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For fashion industry, China's child obesity problem could be big business

Fashion biz capitalizes on China's obesity
  • Nearly 20% of Chinese children ages 7 to 18 are overweight or obese, up from 2.6% in 1985.
  • Factors driving that trend include rising family incomes, changing eating habits and cultural notions of what's healthy.
  • As a result, the market for larger kids' clothing is expected to be worth $9.1 billion by 2020.

Chinese children are becoming more overweight and their expanding waistlines correlate with a growth opportunity for the fashion industry. The cause of the alarming health trend? Blame doting grandparents, rising incomes and cultural attitudes around food for Chinese youngsters' poor health and eating habits.

The phenomenon is supported by the latest available data: In 2014, 19.4% of children ages 7 to 18 in China were overweight or obese, up from 2.6% in 1985, according to the Obesity Report for China, published by the Institute of Child and Adolescent Health at Peking University and other organizations. More than a third of those children were considered obese.

The trend is expected to continue heading in the same direction: By 2030, 28% of Chinese children are expected to be overweight, or obese, according to the same report. 

While this could mean more doctors' visits for the country's younger population, it represents a multi-billion dollar opportunity for retailers in the children's fashion industry, which is expected to be valued at $35.9 billion by the end of the year. Retailers that cater to bigger Chinese children stand to claim significant marketshare: The market for larger children's clothing is expected by worth approximately $9.1 billion by 2020, a Coresight Research report found, citing data from Euromonitor International.

Less acceptance in China?

Big American retailers including Target and Kohl's have already started catering to larger children. There is, however, skepticism around whether Chinese retailers will be as eager to embrace the opportunity.

"On the one hand there is this opportunity for more plus-size fashion and models, but on the other hand, in China, there isn't necessarily the same acceptance of larger-sized people that there is in the U.S.," said Hazel Clark, professor of design studies and fashion studies at Parsons School of Design.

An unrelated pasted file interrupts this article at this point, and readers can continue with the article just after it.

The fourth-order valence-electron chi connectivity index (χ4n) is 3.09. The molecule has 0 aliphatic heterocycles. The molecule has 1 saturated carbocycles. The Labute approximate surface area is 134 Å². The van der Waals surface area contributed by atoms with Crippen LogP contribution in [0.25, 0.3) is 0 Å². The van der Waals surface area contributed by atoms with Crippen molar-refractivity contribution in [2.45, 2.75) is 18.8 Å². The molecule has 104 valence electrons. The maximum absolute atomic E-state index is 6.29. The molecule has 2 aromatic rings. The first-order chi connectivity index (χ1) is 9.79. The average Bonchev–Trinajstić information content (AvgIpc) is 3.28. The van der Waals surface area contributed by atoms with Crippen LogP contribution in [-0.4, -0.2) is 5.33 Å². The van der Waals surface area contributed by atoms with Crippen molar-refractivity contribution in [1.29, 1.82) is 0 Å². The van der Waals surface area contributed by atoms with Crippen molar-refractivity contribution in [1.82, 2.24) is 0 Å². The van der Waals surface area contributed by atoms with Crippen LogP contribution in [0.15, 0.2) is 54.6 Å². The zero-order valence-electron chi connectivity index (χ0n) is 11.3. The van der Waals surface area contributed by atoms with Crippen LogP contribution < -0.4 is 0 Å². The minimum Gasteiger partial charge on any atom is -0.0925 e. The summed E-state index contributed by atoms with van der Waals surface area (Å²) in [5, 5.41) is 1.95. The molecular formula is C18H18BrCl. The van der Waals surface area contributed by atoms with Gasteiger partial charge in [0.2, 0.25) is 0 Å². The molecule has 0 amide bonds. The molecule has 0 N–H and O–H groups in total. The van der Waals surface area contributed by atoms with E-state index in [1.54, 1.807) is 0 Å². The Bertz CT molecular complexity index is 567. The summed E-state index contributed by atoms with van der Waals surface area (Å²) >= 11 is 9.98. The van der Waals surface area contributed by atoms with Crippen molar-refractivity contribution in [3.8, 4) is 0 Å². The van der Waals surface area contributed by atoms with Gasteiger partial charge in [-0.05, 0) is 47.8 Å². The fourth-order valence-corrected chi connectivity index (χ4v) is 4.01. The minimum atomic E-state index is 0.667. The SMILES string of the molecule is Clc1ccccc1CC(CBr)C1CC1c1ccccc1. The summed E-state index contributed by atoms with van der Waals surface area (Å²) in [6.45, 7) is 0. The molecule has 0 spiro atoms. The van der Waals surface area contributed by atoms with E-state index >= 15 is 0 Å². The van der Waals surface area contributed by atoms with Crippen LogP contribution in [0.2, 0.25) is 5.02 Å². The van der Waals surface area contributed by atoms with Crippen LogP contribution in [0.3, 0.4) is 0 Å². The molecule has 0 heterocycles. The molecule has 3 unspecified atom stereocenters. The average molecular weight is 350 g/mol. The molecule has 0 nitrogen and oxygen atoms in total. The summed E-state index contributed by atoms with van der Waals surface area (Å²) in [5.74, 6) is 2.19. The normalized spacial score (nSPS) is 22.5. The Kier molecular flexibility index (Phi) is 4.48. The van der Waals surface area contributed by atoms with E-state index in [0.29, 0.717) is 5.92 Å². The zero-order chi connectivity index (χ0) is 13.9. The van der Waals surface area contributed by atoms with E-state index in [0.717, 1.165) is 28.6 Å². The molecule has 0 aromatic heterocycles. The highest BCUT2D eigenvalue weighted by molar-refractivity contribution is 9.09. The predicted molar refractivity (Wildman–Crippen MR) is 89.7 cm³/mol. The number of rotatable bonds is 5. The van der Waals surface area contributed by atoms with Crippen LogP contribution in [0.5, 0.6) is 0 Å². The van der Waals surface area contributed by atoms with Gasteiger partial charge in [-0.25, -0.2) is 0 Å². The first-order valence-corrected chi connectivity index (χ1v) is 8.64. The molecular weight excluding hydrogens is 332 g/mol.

She said established retailers are best-positioned to introduce new fabrics and styles in a range of sizes to be inclusive of all children -- and capitalize on a fast-growing opportunity. 

"Now, because so many people are shopping online, one could set up as a niche, larger-size childrenswear brand online and probably work more effectively than if one had to open a brick-and-mortar store," she said. "Because so many middle- and upper-class people in China are shopping online." 

In 2018, more than 610 million people in China had purchased goods online, compared to 74 million in 2008, according to Statista.  

Obesity prevails among children in rural China
A Chinese teenager exercises in a fitness center at a summer camp in Zhengzhou city, China, July 17, 2016.  Zhang tao

The Chinese economy is now the world's second-largest after the U.S. Yet its rapid growth has contributed to the rise in obesity among children, with families making -- and spending -- more money on food. The annual per-person expenditure on food in China for urban households has grown ten-fold over nearly three decades. In 2017, that figure was $1,044.80, compared to $103.50 in 1990, according to China's National Bureau of Statistics. 

Grandparent effect

Older Chinese people in particular, many of whom experienced periods of poverty and food shortages, may be indulgent now that they can afford to be. "Now they have more money to spend, so they want more food. The more the better, and they have the wrong perception of what healthy eating is," said Bai Li, research fellow at the University of Birmingham in the United Kingdom. 

And it's not just the amount of food that's driving overeating. "The way they cook, it's high in fat, sugar and oil and all contributes to high caloric intake in children," Li said. 

She said grandparents in particular bear responsibility for the uptick in childhood obesity. "They have a lot of control over how the child should be looked after, particularly in terms of feeding," she said. 

Couple more food consumption with less physical activity -- thanks to the internet -- and kids' body-mass indices go up. 

American retailers including Target, which has expanded its size ranges for children and adults, and Kohl's, which in March launched its own plus-size label for juniors are already well-versed in catering to plus-sized bodies. This could give them an advantage overseas, but they have yet to test the waters in China and have no immediate plans to do so despite their "built-in advantage for expansion into the Chinese market," according to Charlie Poon, a Hong Kong-based analyst at Coresight Research and author of the report.

Big Chinese retailers also appear to be leaving money on the table, according to Poon. But some small to medium-sized children's retailers including Xiaozhu Tuoni and Moregoto have already started claiming market share by "tapping into the plus size market in China," Poon said.